In 1913, disappointed, nearly destitute, and convinced that he had failed as a novelist, Walser returned to his native Biel, where he spent the next seven years (1913-1921). For much of the time he lived quietly in a spare attic room in the Hotel Blaues Kreuz (a temperance hostel) on what he described as “the periphery of bourgeois existence,” always in financial straits and always struggling to find a publisher for his works. Several volumes of more traditional, almost neo-Romantic short prose appeared during the Biel period, much of it inspired during long walks in the environs of Biel: Kleine Prosa (short prose), for which he received a prize, Prosastücke (prose pieces), Poetenleben (poets’ lives), and Seeland(lakeland). It was in Biel that Walser devised a new and rather peculiar method of writing, his “pencil system.” He filled many large sheets of paper with increasingly small, seemingly illegible texts that were long thought to be written in a form of private shorthand. These “microgrammes” turned out to be first drafts of prose pieces, playlets, and poems, many of which he wrote in Bern from 1924 to 1931. The novel Der “Räuber”-Roman (the “robber” novel), a witty novel about an artist in search of material, is now regarded as the most enduring narrative work in what have become known as Walser’s microscripts.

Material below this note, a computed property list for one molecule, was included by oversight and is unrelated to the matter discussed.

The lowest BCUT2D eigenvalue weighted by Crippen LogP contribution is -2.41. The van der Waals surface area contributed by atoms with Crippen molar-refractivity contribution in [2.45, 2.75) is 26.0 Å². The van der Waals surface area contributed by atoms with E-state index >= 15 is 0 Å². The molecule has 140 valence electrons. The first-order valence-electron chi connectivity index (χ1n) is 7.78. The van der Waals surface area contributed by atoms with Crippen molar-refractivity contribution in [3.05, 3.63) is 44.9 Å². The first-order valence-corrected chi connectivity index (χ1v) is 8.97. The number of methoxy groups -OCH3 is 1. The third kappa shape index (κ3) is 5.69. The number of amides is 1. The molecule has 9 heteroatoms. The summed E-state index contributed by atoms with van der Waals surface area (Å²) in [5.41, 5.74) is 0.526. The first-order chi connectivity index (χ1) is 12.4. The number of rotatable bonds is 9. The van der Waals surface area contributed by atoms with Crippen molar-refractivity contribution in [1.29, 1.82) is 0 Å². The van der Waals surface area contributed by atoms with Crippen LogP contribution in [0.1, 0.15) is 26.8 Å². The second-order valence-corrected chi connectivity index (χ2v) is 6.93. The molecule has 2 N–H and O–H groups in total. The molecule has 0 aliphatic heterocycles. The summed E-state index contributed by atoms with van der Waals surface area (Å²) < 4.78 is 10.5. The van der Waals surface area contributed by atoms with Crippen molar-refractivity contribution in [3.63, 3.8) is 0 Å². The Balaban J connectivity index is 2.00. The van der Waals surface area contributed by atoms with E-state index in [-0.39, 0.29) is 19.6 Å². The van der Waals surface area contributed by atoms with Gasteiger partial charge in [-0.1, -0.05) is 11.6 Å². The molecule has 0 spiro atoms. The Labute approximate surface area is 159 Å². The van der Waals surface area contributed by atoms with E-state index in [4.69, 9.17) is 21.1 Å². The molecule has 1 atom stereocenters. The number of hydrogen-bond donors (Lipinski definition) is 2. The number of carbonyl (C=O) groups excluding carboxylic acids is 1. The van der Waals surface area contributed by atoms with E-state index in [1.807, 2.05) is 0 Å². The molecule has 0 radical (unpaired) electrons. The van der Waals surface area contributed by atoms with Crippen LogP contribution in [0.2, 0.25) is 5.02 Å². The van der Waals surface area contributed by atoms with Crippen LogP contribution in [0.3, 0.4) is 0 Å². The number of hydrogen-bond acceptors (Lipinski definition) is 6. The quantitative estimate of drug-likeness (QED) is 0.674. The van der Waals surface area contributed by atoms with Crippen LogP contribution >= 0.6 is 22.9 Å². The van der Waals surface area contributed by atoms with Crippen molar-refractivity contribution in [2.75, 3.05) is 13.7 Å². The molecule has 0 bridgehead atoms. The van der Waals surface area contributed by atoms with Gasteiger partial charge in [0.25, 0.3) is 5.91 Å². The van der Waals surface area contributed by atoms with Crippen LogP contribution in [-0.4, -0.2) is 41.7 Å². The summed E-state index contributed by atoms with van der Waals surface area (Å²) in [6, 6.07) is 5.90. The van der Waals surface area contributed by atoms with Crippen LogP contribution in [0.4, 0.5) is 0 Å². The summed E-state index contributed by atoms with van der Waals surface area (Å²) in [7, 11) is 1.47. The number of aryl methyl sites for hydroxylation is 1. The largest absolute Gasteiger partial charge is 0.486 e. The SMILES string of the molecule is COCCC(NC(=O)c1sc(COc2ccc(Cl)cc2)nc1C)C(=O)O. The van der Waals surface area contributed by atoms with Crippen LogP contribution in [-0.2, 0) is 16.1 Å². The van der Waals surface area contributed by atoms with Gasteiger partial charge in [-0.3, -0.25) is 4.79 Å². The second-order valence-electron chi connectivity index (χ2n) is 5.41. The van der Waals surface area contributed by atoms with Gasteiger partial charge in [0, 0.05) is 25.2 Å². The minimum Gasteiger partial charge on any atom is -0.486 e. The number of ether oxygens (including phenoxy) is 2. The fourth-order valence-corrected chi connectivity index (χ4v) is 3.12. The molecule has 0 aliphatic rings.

In 1921 Walser moved to Bern, where, once again, he changed residences more than a dozen times. He was extremely productive but found few outlets for his works. Several manuscripts were rejected by publishers, and the last work that Walser was able to publish himself, Die Rose (the rose), a collection of demanding short texts, was poorly received. As the pieces he sent out to journals became more radical, they were rejected with increasing frequency. By the late 1920’s Walser was living the life of a recluse. At times he drank heavily and suffered from severe bouts of anxiety. When he began hallucinating and hearing voices, he was committed to the mental hospital Waldau near Bern and diagnosed a schizophrenic, a diagnosis that is no longer believed to have been accurate. In Waldau, Walser continued to write sporadically, but after his involuntary transfer to a public institution in Herisau in 1933 he ceased writing altogether.